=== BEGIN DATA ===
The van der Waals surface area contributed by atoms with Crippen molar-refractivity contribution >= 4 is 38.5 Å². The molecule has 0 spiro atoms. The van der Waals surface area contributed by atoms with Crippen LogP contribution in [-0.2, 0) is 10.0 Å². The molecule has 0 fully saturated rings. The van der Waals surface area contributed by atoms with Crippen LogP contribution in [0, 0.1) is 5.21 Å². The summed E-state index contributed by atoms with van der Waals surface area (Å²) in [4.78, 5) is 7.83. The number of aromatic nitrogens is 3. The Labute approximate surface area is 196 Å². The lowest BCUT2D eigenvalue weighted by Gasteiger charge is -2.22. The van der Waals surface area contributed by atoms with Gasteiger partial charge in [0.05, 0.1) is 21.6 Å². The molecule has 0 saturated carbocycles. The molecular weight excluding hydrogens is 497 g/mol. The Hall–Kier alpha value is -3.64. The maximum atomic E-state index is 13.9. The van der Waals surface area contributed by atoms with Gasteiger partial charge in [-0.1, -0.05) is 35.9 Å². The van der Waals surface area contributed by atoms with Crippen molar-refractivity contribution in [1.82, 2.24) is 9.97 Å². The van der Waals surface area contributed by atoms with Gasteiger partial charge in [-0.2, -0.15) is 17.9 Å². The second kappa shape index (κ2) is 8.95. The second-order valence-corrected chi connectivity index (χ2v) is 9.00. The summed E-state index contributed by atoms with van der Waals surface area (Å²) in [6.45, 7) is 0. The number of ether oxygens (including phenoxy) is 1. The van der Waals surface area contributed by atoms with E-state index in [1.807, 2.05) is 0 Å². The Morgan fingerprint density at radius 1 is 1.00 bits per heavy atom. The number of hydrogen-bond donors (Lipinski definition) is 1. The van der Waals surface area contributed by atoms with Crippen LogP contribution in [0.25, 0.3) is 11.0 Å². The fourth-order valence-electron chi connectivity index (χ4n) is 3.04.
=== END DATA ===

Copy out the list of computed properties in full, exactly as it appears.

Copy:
The van der Waals surface area contributed by atoms with Crippen molar-refractivity contribution >= 4 is 38.5 Å². The molecule has 0 spiro atoms. The van der Waals surface area contributed by atoms with Crippen LogP contribution in [-0.2, 0) is 10.0 Å². The molecule has 0 fully saturated rings. The van der Waals surface area contributed by atoms with Crippen LogP contribution in [0, 0.1) is 5.21 Å². The summed E-state index contributed by atoms with van der Waals surface area (Å²) in [4.78, 5) is 7.83. The number of aromatic nitrogens is 3. The Labute approximate surface area is 196 Å². The lowest BCUT2D eigenvalue weighted by Gasteiger charge is -2.22. The van der Waals surface area contributed by atoms with Gasteiger partial charge in [0.05, 0.1) is 21.6 Å². The molecule has 0 saturated carbocycles. The molecular weight excluding hydrogens is 497 g/mol. The Hall–Kier alpha value is -3.64. The maximum atomic E-state index is 13.9. The van der Waals surface area contributed by atoms with Gasteiger partial charge in [-0.1, -0.05) is 35.9 Å². The van der Waals surface area contributed by atoms with Crippen molar-refractivity contribution in [1.82, 2.24) is 9.97 Å². The van der Waals surface area contributed by atoms with Gasteiger partial charge in [-0.2, -0.15) is 17.9 Å². The second kappa shape index (κ2) is 8.95. The second-order valence-corrected chi connectivity index (χ2v) is 9.00. The summed E-state index contributed by atoms with van der Waals surface area (Å²) in [6.45, 7) is 0. The number of ether oxygens (including phenoxy) is 1. The van der Waals surface area contributed by atoms with E-state index in [1.807, 2.05) is 0 Å². The Morgan fingerprint density at radius 1 is 1.00 bits per heavy atom. The number of hydrogen-bond donors (Lipinski definition) is 1. The van der Waals surface area contributed by atoms with Crippen LogP contribution in [0.25, 0.3) is 11.0 Å². The fourth-order valence-electron chi connectivity index (χ4n) is 3.04.